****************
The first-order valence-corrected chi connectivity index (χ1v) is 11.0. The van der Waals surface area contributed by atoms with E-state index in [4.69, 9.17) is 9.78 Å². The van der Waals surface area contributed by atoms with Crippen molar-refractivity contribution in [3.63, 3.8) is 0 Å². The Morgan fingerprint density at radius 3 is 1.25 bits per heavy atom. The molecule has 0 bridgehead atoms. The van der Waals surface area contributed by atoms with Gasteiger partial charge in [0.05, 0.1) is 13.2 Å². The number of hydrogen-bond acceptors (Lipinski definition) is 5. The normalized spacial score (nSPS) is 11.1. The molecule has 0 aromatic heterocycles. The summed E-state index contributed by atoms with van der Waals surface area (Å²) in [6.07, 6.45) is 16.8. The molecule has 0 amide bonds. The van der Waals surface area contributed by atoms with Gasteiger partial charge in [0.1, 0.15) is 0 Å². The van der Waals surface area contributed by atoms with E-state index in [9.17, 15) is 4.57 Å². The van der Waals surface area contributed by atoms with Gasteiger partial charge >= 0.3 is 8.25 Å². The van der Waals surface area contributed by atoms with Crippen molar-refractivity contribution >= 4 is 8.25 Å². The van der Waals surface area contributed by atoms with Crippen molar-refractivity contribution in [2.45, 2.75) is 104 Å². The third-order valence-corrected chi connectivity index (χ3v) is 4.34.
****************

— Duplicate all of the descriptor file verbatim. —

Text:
The first-order valence-corrected chi connectivity index (χ1v) is 11.0. The van der Waals surface area contributed by atoms with E-state index in [4.69, 9.17) is 9.78 Å². The van der Waals surface area contributed by atoms with Crippen molar-refractivity contribution in [3.63, 3.8) is 0 Å². The Morgan fingerprint density at radius 3 is 1.25 bits per heavy atom. The molecule has 0 bridgehead atoms. The van der Waals surface area contributed by atoms with Gasteiger partial charge in [0.05, 0.1) is 13.2 Å². The number of hydrogen-bond acceptors (Lipinski definition) is 5. The normalized spacial score (nSPS) is 11.1. The molecule has 0 aromatic heterocycles. The summed E-state index contributed by atoms with van der Waals surface area (Å²) in [6.07, 6.45) is 16.8. The molecule has 0 amide bonds. The van der Waals surface area contributed by atoms with Gasteiger partial charge in [0.1, 0.15) is 0 Å². The van der Waals surface area contributed by atoms with E-state index in [9.17, 15) is 4.57 Å². The van der Waals surface area contributed by atoms with Gasteiger partial charge >= 0.3 is 8.25 Å². The van der Waals surface area contributed by atoms with Crippen molar-refractivity contribution >= 4 is 8.25 Å². The van der Waals surface area contributed by atoms with Crippen molar-refractivity contribution in [2.45, 2.75) is 104 Å². The third-order valence-corrected chi connectivity index (χ3v) is 4.34.